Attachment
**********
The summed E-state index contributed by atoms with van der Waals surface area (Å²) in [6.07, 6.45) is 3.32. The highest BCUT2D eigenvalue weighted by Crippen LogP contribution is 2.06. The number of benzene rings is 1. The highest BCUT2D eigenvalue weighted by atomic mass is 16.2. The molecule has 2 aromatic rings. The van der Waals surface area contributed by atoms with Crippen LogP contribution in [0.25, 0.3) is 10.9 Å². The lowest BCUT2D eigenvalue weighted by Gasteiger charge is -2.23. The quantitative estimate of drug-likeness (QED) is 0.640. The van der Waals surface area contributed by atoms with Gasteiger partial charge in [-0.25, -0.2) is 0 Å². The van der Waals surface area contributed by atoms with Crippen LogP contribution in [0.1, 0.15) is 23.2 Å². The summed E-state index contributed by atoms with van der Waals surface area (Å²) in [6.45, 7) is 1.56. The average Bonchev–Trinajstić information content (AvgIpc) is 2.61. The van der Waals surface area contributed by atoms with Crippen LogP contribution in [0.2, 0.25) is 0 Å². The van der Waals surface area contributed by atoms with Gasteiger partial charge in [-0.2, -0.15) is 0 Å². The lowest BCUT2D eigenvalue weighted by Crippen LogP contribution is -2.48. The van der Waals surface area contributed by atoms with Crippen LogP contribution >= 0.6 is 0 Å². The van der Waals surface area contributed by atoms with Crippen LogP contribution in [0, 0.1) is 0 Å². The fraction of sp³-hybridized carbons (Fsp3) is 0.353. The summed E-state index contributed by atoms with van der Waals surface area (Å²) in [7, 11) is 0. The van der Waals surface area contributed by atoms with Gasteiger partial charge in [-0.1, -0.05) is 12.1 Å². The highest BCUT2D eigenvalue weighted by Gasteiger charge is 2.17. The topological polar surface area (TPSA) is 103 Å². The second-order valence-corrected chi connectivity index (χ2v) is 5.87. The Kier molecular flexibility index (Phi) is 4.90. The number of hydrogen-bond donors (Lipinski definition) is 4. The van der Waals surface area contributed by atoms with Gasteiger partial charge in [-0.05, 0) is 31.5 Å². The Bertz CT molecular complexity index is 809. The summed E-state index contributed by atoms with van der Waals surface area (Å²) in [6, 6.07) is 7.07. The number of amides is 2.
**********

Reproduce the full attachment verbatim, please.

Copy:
The summed E-state index contributed by atoms with van der Waals surface area (Å²) in [6.07, 6.45) is 3.32. The highest BCUT2D eigenvalue weighted by Crippen LogP contribution is 2.06. The number of benzene rings is 1. The highest BCUT2D eigenvalue weighted by atomic mass is 16.2. The molecule has 2 aromatic rings. The van der Waals surface area contributed by atoms with Crippen LogP contribution in [0.25, 0.3) is 10.9 Å². The lowest BCUT2D eigenvalue weighted by Gasteiger charge is -2.23. The quantitative estimate of drug-likeness (QED) is 0.640. The van der Waals surface area contributed by atoms with Gasteiger partial charge in [-0.25, -0.2) is 0 Å². The van der Waals surface area contributed by atoms with Crippen LogP contribution in [0.1, 0.15) is 23.2 Å². The summed E-state index contributed by atoms with van der Waals surface area (Å²) in [6.45, 7) is 1.56. The average Bonchev–Trinajstić information content (AvgIpc) is 2.61. The van der Waals surface area contributed by atoms with Crippen LogP contribution in [0.2, 0.25) is 0 Å². The van der Waals surface area contributed by atoms with Gasteiger partial charge in [-0.2, -0.15) is 0 Å². The lowest BCUT2D eigenvalue weighted by Crippen LogP contribution is -2.48. The van der Waals surface area contributed by atoms with Crippen LogP contribution >= 0.6 is 0 Å². The van der Waals surface area contributed by atoms with Crippen LogP contribution in [0, 0.1) is 0 Å². The fraction of sp³-hybridized carbons (Fsp3) is 0.353. The summed E-state index contributed by atoms with van der Waals surface area (Å²) in [7, 11) is 0. The van der Waals surface area contributed by atoms with Gasteiger partial charge in [-0.1, -0.05) is 12.1 Å². The highest BCUT2D eigenvalue weighted by Gasteiger charge is 2.17. The topological polar surface area (TPSA) is 103 Å². The second-order valence-corrected chi connectivity index (χ2v) is 5.87. The Kier molecular flexibility index (Phi) is 4.90. The number of hydrogen-bond donors (Lipinski definition) is 4. The van der Waals surface area contributed by atoms with Gasteiger partial charge in [-0.05, 0) is 31.5 Å². The Bertz CT molecular complexity index is 809. The summed E-state index contributed by atoms with van der Waals surface area (Å²) in [6, 6.07) is 7.07. The number of amides is 2.